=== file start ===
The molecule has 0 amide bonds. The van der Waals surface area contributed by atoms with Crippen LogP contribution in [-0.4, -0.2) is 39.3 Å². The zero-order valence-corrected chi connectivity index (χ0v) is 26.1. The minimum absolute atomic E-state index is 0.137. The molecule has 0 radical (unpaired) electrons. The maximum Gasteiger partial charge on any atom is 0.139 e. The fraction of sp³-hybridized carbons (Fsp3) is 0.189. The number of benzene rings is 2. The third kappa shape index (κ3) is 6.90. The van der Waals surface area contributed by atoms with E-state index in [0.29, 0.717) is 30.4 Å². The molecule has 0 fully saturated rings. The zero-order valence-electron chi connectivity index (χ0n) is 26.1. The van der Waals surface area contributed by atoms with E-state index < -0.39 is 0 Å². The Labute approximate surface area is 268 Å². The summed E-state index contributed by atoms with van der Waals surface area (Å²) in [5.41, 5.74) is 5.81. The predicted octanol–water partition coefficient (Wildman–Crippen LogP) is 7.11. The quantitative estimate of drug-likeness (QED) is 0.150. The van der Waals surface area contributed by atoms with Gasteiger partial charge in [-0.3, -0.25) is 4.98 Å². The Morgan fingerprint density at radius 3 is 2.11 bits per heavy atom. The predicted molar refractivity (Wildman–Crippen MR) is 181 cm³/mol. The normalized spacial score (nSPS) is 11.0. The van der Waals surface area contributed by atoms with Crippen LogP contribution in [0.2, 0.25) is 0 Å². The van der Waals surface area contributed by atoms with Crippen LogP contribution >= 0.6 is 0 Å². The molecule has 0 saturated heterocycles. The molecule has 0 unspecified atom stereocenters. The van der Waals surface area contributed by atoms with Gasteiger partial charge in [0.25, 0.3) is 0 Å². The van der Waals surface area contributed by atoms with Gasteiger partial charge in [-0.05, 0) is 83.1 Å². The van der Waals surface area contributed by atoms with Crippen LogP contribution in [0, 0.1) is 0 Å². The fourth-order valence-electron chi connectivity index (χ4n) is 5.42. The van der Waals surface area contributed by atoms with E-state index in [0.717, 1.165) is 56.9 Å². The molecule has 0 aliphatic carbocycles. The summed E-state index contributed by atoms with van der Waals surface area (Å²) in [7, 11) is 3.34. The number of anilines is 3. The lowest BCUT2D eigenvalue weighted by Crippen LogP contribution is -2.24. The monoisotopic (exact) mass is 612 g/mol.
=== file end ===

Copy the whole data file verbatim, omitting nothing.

The molecule has 0 amide bonds. The van der Waals surface area contributed by atoms with Crippen LogP contribution in [-0.4, -0.2) is 39.3 Å². The zero-order valence-corrected chi connectivity index (χ0v) is 26.1. The minimum absolute atomic E-state index is 0.137. The molecule has 0 radical (unpaired) electrons. The maximum Gasteiger partial charge on any atom is 0.139 e. The fraction of sp³-hybridized carbons (Fsp3) is 0.189. The number of benzene rings is 2. The third kappa shape index (κ3) is 6.90. The van der Waals surface area contributed by atoms with E-state index in [0.29, 0.717) is 30.4 Å². The molecule has 0 fully saturated rings. The zero-order valence-electron chi connectivity index (χ0n) is 26.1. The van der Waals surface area contributed by atoms with E-state index < -0.39 is 0 Å². The Labute approximate surface area is 268 Å². The summed E-state index contributed by atoms with van der Waals surface area (Å²) in [5.41, 5.74) is 5.81. The predicted octanol–water partition coefficient (Wildman–Crippen LogP) is 7.11. The quantitative estimate of drug-likeness (QED) is 0.150. The van der Waals surface area contributed by atoms with Gasteiger partial charge in [-0.3, -0.25) is 4.98 Å². The Morgan fingerprint density at radius 3 is 2.11 bits per heavy atom. The predicted molar refractivity (Wildman–Crippen MR) is 181 cm³/mol. The normalized spacial score (nSPS) is 11.0. The van der Waals surface area contributed by atoms with Crippen LogP contribution in [0.2, 0.25) is 0 Å². The van der Waals surface area contributed by atoms with Crippen LogP contribution >= 0.6 is 0 Å². The molecule has 0 saturated heterocycles. The molecule has 0 unspecified atom stereocenters. The van der Waals surface area contributed by atoms with Gasteiger partial charge in [0.25, 0.3) is 0 Å². The van der Waals surface area contributed by atoms with Gasteiger partial charge in [-0.05, 0) is 83.1 Å². The van der Waals surface area contributed by atoms with Crippen LogP contribution in [0, 0.1) is 0 Å². The fourth-order valence-electron chi connectivity index (χ4n) is 5.42. The van der Waals surface area contributed by atoms with E-state index in [0.717, 1.165) is 56.9 Å². The molecule has 0 aliphatic carbocycles. The summed E-state index contributed by atoms with van der Waals surface area (Å²) in [7, 11) is 3.34. The number of anilines is 3. The lowest BCUT2D eigenvalue weighted by Crippen LogP contribution is -2.24. The monoisotopic (exact) mass is 612 g/mol.